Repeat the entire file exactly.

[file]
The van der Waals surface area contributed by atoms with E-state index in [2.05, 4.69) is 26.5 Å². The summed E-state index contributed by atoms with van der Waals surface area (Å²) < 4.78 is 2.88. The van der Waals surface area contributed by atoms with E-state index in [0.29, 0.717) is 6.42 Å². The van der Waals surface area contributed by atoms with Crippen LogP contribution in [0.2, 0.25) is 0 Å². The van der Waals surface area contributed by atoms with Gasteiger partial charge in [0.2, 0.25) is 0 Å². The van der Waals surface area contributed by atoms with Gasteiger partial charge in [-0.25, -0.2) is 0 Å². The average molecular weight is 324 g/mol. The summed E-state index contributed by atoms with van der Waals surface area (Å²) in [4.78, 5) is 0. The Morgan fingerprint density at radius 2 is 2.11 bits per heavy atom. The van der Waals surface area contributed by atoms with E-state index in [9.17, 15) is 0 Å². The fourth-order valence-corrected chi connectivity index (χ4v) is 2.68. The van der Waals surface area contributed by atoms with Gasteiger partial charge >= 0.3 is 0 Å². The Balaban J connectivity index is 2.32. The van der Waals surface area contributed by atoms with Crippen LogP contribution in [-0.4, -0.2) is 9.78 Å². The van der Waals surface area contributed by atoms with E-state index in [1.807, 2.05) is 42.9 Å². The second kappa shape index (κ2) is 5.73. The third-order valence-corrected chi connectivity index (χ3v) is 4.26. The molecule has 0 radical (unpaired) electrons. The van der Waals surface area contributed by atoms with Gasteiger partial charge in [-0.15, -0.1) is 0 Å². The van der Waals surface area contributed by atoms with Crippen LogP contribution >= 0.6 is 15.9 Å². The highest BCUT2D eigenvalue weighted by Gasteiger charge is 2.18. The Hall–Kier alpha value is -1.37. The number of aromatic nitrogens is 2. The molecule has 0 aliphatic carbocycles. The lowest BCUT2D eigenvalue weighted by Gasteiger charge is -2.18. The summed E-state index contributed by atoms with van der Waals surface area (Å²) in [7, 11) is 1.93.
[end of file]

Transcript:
The van der Waals surface area contributed by atoms with E-state index in [2.05, 4.69) is 26.5 Å². The summed E-state index contributed by atoms with van der Waals surface area (Å²) < 4.78 is 2.88. The van der Waals surface area contributed by atoms with E-state index in [0.29, 0.717) is 6.42 Å². The van der Waals surface area contributed by atoms with Crippen LogP contribution in [0.2, 0.25) is 0 Å². The van der Waals surface area contributed by atoms with Gasteiger partial charge in [0.2, 0.25) is 0 Å². The van der Waals surface area contributed by atoms with Gasteiger partial charge in [-0.25, -0.2) is 0 Å². The average molecular weight is 324 g/mol. The summed E-state index contributed by atoms with van der Waals surface area (Å²) in [4.78, 5) is 0. The Morgan fingerprint density at radius 2 is 2.11 bits per heavy atom. The van der Waals surface area contributed by atoms with E-state index in [9.17, 15) is 0 Å². The fourth-order valence-corrected chi connectivity index (χ4v) is 2.68. The van der Waals surface area contributed by atoms with Gasteiger partial charge >= 0.3 is 0 Å². The Balaban J connectivity index is 2.32. The van der Waals surface area contributed by atoms with Crippen LogP contribution in [-0.4, -0.2) is 9.78 Å². The van der Waals surface area contributed by atoms with E-state index in [1.807, 2.05) is 42.9 Å². The second kappa shape index (κ2) is 5.73. The third-order valence-corrected chi connectivity index (χ3v) is 4.26. The molecule has 0 radical (unpaired) electrons. The van der Waals surface area contributed by atoms with Gasteiger partial charge in [-0.15, -0.1) is 0 Å². The van der Waals surface area contributed by atoms with Crippen LogP contribution >= 0.6 is 15.9 Å². The highest BCUT2D eigenvalue weighted by Gasteiger charge is 2.18. The Hall–Kier alpha value is -1.37. The number of aromatic nitrogens is 2. The molecule has 0 aliphatic carbocycles. The lowest BCUT2D eigenvalue weighted by Gasteiger charge is -2.18. The summed E-state index contributed by atoms with van der Waals surface area (Å²) in [7, 11) is 1.93.